And Rutgers-Newark....well it's in Newark. I realize Temple is in North Philly, but it's still better than Newark. Depending on where in NJ your family is, you may be closer to them being at Temple anyway.
Temple is generally considered among the top public law schools in the country, and is always listed as one of the top bargain schools. A drawback is definitely its location...don't get me wrong, Philly is great (its my hometown), but the area where Temple is can be fairly rough and it's definitely very different from majority of SoCal (unless you're in LA).
Myself, I'm still waiting to hear from Temple. Don't know if that's a good or a bad thing...but if I got in I'd likely be going there.
Best of luck in your decision. And I definitely encourage you visiting Temple (and the other schools) before putting your seat deposit down. It could make up your mind for you.
« on: March 18, 2009, 12:38:37 PM »
My husband and I are in a similar situation. Not that the pre-existing condition is excluded, but that the yearly pharmacy coverage is not even what one month of his prescription costs. We were told to look into private healthcare We're contacting the non-profit group for his disease to see if the have suggestions.
Basically, the student health insurance coverage is bare bones, emergency medical only. No good for someone who has a hefty monthly prescription.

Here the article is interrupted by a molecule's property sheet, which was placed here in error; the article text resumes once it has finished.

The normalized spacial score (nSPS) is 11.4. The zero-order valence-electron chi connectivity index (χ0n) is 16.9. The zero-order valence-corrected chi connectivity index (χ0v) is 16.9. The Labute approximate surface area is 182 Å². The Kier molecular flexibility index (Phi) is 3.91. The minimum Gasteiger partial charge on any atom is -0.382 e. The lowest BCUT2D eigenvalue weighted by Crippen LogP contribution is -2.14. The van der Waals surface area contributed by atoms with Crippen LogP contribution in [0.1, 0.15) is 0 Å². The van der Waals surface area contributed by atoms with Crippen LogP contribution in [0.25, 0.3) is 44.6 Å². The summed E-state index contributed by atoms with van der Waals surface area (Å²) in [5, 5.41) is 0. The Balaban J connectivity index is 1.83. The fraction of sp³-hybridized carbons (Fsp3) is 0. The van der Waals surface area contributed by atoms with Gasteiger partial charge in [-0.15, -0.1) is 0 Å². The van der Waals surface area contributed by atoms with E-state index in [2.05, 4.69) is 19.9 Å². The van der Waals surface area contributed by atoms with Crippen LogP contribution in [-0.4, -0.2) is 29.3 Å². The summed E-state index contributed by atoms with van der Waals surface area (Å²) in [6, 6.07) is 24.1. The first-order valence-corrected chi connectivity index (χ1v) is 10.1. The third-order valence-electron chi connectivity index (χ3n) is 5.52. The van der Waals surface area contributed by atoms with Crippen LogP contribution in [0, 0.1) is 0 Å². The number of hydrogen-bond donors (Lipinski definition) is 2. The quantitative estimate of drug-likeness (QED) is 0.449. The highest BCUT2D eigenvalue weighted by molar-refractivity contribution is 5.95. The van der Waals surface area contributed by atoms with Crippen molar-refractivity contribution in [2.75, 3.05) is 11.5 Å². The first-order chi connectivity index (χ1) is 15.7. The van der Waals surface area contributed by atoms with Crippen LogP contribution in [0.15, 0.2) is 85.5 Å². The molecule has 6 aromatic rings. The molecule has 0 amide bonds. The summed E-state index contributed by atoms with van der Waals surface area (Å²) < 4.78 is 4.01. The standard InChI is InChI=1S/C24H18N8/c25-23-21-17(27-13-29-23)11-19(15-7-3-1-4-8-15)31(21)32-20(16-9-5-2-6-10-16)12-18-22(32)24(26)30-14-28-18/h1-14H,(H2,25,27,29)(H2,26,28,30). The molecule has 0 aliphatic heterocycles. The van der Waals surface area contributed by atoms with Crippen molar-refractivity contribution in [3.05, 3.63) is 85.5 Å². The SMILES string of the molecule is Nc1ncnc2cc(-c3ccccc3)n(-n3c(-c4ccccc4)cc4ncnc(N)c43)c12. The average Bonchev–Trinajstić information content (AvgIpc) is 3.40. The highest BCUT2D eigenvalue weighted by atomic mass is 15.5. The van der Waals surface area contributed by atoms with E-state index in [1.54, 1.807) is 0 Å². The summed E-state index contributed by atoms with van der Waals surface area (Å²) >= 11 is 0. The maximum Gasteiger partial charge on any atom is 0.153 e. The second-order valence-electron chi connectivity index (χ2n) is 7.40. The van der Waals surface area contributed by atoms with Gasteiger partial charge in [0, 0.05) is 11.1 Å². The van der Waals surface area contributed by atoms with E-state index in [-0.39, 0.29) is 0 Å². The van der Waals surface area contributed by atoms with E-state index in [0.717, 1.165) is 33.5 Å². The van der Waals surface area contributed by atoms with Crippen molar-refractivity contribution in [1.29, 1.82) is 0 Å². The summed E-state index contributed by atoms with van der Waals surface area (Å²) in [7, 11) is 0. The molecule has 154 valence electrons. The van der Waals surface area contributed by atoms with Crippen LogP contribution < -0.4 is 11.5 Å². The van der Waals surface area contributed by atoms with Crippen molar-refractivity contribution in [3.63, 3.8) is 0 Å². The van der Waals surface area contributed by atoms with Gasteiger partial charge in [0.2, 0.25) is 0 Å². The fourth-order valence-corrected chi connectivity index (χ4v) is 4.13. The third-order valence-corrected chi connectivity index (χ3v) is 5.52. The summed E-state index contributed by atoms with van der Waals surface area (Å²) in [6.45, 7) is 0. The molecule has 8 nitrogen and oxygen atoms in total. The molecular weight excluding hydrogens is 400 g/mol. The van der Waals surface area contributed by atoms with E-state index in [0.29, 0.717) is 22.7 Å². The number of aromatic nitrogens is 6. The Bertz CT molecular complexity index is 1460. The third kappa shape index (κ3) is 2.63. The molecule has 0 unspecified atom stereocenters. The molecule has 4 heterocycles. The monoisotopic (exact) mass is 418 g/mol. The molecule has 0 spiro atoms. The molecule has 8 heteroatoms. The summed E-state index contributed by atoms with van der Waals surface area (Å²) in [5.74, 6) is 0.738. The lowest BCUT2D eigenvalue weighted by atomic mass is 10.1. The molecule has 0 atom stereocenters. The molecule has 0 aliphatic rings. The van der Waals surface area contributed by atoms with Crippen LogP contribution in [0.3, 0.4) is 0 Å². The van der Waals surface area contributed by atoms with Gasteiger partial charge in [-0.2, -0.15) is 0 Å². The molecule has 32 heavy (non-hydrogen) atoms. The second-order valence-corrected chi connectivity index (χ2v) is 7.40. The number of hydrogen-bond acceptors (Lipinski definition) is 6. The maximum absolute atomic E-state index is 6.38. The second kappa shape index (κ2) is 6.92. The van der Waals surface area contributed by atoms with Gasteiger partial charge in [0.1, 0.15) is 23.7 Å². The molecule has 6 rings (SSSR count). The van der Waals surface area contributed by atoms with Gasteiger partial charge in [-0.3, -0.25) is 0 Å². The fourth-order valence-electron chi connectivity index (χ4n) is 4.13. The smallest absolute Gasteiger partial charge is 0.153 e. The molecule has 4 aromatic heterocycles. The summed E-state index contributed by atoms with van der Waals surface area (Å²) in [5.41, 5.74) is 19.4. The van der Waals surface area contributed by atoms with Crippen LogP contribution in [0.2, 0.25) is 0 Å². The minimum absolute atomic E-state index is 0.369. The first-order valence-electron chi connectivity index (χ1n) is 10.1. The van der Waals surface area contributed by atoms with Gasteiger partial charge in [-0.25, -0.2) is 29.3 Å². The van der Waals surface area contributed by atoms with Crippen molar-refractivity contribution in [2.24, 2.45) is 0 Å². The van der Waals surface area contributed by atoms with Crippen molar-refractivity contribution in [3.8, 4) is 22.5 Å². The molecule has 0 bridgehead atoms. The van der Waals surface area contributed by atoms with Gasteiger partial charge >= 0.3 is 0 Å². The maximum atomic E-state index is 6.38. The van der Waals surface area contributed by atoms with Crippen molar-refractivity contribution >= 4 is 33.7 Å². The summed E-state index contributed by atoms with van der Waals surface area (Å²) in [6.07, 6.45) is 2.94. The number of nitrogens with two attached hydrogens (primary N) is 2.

Let's share whatever info we find.
Best of luck to you.
« on: March 18, 2009, 11:20:35 AM »
another quick follow up.
For the OP's situation, that GPA is definitely harsh, but being so far removed helps tremendously. As long as you can show all the experience you have since then, that you've matured, etc it will help mitigate the low gpa.
and RE-TAKE THE LSAT!! Even a few points higher will bump you into a different category of applicant, and make the adcomms take a second look at your app. And as a non-trad, that's what you need. Make them see everything else you've done and that the GPA does not portray the type of law student you will be nor does it accurately reflect your academic capabilities (assuming that it doesn't, of course).
Also, to your relative's point about the quality of a legal education... I visited a lot of law schools across the country last summer and talked to a lot of students and employees (law librarians, etc). One guy hit it on the nail for me and I saw it true at every school I visited thereafter. The "better" law schools teach you legal theory. They teach you how to think about the law and analyze the law. They teach you philosophy and theory so that you learn how to apply it. The "lesser" ranked law schools teach you HOW to be a lawyer....the classes focus on filing and the procedures of how to act like a lawyer. Of course those things are useful and needed, but you can also learn that during the first internship or clerkship you have. It's not to often you see good legal research papers coming from a Cooley grad...